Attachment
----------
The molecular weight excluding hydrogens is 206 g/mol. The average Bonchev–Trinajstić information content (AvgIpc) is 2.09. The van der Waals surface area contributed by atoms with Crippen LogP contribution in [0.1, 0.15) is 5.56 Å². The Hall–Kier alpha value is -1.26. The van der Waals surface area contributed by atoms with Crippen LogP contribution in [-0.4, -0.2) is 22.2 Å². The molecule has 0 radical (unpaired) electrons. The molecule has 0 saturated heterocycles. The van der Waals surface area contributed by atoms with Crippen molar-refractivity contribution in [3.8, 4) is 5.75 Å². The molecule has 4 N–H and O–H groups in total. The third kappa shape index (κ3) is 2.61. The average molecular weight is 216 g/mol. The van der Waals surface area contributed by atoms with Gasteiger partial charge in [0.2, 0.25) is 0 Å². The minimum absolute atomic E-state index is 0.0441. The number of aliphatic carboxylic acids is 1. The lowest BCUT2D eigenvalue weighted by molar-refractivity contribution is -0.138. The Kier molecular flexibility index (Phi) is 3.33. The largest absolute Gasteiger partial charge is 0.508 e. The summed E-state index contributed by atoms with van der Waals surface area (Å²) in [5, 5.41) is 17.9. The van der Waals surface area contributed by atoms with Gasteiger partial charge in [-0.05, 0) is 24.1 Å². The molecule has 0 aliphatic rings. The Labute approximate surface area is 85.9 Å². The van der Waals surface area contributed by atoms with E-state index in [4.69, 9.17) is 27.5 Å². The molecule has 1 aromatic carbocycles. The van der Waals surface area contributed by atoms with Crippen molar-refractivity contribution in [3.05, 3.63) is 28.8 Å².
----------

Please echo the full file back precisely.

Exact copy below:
The molecular weight excluding hydrogens is 206 g/mol. The average Bonchev–Trinajstić information content (AvgIpc) is 2.09. The van der Waals surface area contributed by atoms with Crippen LogP contribution in [0.1, 0.15) is 5.56 Å². The Hall–Kier alpha value is -1.26. The van der Waals surface area contributed by atoms with Crippen LogP contribution in [-0.4, -0.2) is 22.2 Å². The molecule has 0 radical (unpaired) electrons. The molecule has 0 saturated heterocycles. The van der Waals surface area contributed by atoms with Crippen molar-refractivity contribution in [3.8, 4) is 5.75 Å². The molecule has 4 N–H and O–H groups in total. The third kappa shape index (κ3) is 2.61. The average molecular weight is 216 g/mol. The van der Waals surface area contributed by atoms with Gasteiger partial charge in [0.2, 0.25) is 0 Å². The minimum absolute atomic E-state index is 0.0441. The number of aliphatic carboxylic acids is 1. The lowest BCUT2D eigenvalue weighted by molar-refractivity contribution is -0.138. The Kier molecular flexibility index (Phi) is 3.33. The largest absolute Gasteiger partial charge is 0.508 e. The summed E-state index contributed by atoms with van der Waals surface area (Å²) in [5, 5.41) is 17.9. The van der Waals surface area contributed by atoms with Gasteiger partial charge in [-0.05, 0) is 24.1 Å². The molecule has 0 aliphatic rings. The Labute approximate surface area is 85.9 Å². The van der Waals surface area contributed by atoms with E-state index in [4.69, 9.17) is 27.5 Å². The molecule has 1 aromatic carbocycles. The van der Waals surface area contributed by atoms with Crippen molar-refractivity contribution in [3.05, 3.63) is 28.8 Å².